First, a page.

President Joe Biden and Xi agreed to Blinken’s visit during a November meeting in Indonesia. Biden may have hoped his top diplomat would return from China with some progress on issues ranging from trade, Indo-Pacific security and climate change to human rights and the status of Taiwan. Instead, he now faces a domestic political maelstrom just before his State of the Union address to Congress on Tuesday.
Republican lawmakers have been sharply critical of what they say is Biden’s lackluster response to the balloon’s presence over US airspace. New GOP House Speaker Kevin McCarthy’s expected trip to Taiwan this year is likely to be accompanied by fresh complaints about the administration’s approach.
Meanwhile in Beijing, after initially taking a relatively conciliatory response to the bubble, Chinese leaders have taken a much harder line, likely in response to a nationalistic public backlash. After apologizing for the balloon, which it said was a weather ship that mistakenly strayed into US airspace, China is now condemning the downing as an unacceptable violation of international law and standards that set back the potential for dialogue.
“Blinken’s visit to China offered a way to stabilize US-China relations,” said Da Wei, director of the Center for International Security and Strategy at Beijing’s prestigious Tsinghua University. The delay has now “greatly reduced” the deadline for that, he said.
Quite apart from the political implications for both, the developments laid bare the extremely fragile nature of what many had hoped could be a manageable economic, political and military rivalry.
Tensions between the US and China, particularly over Taiwan, have been a source of deep concern for Washington and many of its allies. They worry that open conflict will destroy the global economy, and their concerns were exacerbated last year by Russia’s invasion of Ukraine, in which China largely sided with the Russians.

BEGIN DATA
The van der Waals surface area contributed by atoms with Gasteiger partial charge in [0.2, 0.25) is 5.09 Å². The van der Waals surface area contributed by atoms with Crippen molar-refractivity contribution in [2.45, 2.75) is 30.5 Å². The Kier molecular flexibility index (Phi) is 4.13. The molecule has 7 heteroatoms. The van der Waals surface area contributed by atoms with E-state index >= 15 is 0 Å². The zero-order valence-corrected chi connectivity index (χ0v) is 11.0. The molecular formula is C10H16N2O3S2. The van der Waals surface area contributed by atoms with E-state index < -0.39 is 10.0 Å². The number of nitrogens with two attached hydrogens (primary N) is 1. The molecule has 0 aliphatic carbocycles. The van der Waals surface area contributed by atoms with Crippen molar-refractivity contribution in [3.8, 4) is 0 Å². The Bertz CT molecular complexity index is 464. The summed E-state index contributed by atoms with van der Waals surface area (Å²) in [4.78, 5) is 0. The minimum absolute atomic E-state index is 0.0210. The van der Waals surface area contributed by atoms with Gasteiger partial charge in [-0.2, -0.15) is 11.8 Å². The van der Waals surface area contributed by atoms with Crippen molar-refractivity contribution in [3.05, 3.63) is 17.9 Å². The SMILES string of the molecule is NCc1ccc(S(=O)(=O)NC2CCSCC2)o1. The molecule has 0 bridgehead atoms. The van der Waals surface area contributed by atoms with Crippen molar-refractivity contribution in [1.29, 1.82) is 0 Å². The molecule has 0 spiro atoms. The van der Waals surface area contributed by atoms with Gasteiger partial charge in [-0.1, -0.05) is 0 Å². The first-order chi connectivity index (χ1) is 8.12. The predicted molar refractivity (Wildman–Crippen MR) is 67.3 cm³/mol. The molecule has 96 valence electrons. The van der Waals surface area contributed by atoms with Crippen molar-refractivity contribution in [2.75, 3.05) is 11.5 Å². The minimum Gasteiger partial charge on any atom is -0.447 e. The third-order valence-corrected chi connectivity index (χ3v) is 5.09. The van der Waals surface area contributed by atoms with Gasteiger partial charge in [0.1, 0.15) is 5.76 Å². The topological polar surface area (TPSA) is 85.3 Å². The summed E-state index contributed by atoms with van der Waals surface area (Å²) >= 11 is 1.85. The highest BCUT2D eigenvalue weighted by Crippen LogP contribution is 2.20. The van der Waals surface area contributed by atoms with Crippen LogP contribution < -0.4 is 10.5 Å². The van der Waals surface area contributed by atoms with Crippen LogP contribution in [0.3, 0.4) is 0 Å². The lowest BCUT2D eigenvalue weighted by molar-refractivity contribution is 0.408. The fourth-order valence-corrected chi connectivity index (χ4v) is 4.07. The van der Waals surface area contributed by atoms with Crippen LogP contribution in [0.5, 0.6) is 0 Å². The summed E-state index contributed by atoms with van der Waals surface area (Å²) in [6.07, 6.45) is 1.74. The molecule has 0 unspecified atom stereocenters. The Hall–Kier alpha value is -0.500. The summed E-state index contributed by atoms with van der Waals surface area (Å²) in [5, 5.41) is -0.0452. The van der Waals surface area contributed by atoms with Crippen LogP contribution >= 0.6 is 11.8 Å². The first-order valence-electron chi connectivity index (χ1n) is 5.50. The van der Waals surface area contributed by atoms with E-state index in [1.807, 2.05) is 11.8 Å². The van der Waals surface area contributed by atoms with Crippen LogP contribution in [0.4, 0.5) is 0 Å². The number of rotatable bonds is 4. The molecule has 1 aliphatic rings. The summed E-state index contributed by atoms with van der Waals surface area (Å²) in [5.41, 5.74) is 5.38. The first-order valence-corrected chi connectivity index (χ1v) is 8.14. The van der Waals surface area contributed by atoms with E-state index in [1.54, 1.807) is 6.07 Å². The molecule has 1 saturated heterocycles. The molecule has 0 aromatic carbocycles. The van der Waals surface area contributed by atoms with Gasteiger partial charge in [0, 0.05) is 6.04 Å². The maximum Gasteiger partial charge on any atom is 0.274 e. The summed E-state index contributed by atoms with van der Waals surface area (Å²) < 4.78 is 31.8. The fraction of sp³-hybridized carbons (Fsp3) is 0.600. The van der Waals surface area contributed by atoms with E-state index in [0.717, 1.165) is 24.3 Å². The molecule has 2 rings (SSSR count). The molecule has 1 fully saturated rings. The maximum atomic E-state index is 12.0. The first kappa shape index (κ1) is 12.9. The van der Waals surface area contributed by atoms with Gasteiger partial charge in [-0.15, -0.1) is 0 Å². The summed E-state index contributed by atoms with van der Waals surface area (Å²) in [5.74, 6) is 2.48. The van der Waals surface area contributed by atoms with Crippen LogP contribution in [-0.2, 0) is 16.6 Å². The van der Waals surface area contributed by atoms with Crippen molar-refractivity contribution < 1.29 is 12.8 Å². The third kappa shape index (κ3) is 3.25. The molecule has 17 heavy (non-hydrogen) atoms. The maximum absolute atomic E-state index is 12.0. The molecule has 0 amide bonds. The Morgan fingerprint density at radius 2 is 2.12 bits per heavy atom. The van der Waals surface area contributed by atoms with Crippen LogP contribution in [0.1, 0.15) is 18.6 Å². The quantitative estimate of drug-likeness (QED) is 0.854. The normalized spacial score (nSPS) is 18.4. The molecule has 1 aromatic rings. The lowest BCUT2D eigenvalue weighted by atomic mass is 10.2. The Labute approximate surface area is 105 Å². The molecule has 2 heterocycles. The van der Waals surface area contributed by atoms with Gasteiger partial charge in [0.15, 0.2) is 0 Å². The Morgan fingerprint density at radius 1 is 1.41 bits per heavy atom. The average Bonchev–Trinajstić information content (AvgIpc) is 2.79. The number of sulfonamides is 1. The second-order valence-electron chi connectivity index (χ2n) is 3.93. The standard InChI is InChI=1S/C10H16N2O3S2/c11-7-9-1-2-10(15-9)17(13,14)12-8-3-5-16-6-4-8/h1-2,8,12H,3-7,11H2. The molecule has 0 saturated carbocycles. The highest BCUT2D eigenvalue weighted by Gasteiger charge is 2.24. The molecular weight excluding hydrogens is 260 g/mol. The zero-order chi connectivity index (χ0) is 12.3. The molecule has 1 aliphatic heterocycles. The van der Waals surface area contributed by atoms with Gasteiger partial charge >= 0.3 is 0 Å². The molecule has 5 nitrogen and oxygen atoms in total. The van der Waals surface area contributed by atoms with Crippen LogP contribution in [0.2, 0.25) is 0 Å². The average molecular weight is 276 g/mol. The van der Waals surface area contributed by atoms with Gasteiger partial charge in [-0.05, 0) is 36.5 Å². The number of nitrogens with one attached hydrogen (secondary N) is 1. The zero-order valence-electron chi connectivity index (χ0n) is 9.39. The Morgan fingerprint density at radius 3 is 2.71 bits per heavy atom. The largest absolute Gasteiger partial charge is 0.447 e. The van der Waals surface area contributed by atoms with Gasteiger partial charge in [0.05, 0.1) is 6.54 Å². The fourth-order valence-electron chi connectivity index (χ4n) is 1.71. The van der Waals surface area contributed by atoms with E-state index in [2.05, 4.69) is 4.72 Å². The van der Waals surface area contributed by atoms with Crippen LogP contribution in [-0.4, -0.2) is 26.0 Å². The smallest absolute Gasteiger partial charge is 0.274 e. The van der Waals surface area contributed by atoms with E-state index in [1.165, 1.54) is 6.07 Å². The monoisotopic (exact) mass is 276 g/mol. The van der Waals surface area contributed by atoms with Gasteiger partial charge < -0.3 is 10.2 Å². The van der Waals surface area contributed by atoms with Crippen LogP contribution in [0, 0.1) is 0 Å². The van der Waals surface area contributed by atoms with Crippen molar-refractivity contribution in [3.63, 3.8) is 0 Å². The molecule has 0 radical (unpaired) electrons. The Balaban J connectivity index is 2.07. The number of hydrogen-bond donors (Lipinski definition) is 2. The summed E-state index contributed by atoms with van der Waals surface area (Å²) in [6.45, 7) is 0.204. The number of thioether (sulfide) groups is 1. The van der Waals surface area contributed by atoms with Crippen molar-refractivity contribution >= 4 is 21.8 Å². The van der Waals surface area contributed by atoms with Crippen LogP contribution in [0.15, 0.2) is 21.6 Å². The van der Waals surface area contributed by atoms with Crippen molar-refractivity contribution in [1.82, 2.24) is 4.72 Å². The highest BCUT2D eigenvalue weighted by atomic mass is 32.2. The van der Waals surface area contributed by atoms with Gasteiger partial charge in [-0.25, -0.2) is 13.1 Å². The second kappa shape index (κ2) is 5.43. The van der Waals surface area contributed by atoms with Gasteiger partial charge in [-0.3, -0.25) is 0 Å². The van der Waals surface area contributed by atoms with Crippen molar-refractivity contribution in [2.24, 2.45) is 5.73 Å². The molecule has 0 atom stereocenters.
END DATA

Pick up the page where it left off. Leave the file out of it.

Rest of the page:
At the same time, China and the United States are on a collision course over other issues, including China’s increasing aggressiveness in the South and East China Seas, which has put US allies such as Japan, South Korea, the Philippines and Thailand on edge, not to mention Australia and New Zealand.
China’s continued crackdown on pro-democracy activists in Hong Kong, the human rights record in the predominantly Muslim western region of Xinjiang, the harassment and imprisonment of Christians and other religious minorities elsewhere, and the ongoing campaign against Tibetan leaders have become significant irritants to ties.
Over the past five years, Sino-US relations have entered a new and worsening stage of confrontation, conflict and competition, Da said, calling the current period “a new kind of cold war.”
“It’s very different from the Cold War between the US and the Soviet Union, but if we define the Cold War as the two largest countries in the world locked in fierce conflict and conflict in a way that doesn’t involve military and wars… they’re rapidly moving into in that direction,” said Da.
___ AP contributor Caroline Chen in Beijing contributed.